What does the whisky age mean?
Any age statement on a bottle of Scotch whisky, expressed in numerical form, must reflect the age of the youngest whisky used to produce that product. A whisky with an age statement is known as guaranteed-age whisky.
Whiskies do not mature in the bottle, like a wine would, only in the cask, so the ‘age’ of a whisky is only the time between distillation and bottling. This reflects how much the cask has interacted with the whisky, changing its chemical make-up and taste. Whiskies that have been bottled for many years may have a rarity value but are not ‘older’ and not necessarily ‘better’ than a more recent whisky that matured in wood for a similar time.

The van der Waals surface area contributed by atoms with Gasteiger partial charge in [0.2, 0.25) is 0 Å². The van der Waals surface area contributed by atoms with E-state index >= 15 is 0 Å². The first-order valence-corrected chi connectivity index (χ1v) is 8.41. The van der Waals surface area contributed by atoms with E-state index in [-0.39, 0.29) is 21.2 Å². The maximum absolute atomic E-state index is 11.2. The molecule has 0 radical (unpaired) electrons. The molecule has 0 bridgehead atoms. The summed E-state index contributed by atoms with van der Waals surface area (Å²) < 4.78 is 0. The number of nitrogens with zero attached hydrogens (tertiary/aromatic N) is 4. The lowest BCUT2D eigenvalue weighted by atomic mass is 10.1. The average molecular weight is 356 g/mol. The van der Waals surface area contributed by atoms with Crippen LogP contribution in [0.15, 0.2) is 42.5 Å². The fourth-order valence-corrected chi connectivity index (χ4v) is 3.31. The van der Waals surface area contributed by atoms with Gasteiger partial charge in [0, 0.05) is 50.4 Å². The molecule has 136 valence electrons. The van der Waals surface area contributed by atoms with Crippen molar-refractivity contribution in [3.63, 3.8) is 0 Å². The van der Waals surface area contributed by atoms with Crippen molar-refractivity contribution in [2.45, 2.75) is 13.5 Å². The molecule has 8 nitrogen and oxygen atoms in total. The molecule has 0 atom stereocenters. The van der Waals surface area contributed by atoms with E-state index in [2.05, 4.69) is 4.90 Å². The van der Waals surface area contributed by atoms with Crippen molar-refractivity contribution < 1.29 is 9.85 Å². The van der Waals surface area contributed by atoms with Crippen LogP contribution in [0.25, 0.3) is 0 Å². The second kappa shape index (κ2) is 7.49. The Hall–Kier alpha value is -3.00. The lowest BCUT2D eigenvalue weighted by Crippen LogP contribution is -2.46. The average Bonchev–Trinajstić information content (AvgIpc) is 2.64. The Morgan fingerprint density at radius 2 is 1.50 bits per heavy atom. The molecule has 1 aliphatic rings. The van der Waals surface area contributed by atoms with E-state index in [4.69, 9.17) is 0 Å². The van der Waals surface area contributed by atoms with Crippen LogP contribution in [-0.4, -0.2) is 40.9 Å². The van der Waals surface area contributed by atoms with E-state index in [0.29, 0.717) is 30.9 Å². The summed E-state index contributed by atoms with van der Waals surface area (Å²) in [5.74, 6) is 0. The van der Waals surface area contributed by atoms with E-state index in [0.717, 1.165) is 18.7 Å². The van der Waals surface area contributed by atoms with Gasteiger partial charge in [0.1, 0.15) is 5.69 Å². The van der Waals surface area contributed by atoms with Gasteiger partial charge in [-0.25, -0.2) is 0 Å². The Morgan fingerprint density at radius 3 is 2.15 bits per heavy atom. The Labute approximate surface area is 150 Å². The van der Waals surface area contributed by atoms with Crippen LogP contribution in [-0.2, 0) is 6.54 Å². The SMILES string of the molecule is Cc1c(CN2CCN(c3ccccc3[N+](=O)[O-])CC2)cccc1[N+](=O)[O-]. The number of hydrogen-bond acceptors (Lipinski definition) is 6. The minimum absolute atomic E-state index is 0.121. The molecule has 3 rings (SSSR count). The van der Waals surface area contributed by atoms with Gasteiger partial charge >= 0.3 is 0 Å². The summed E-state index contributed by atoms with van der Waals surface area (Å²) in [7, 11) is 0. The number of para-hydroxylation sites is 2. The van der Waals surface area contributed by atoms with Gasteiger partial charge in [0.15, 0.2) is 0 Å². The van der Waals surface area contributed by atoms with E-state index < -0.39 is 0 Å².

Brand Owners often point out the importance of maturing whisky in good quality casks. It is known that different cask types, be it sherry or bourbon etc, have a significant impact on the way the whisky develops. And it is equally true that a first-fill bourbon cask will mature whisky faster then a cask that has been used previously.
Age statements on the whisky bottles remain one of the key factors that influence a buyers decision.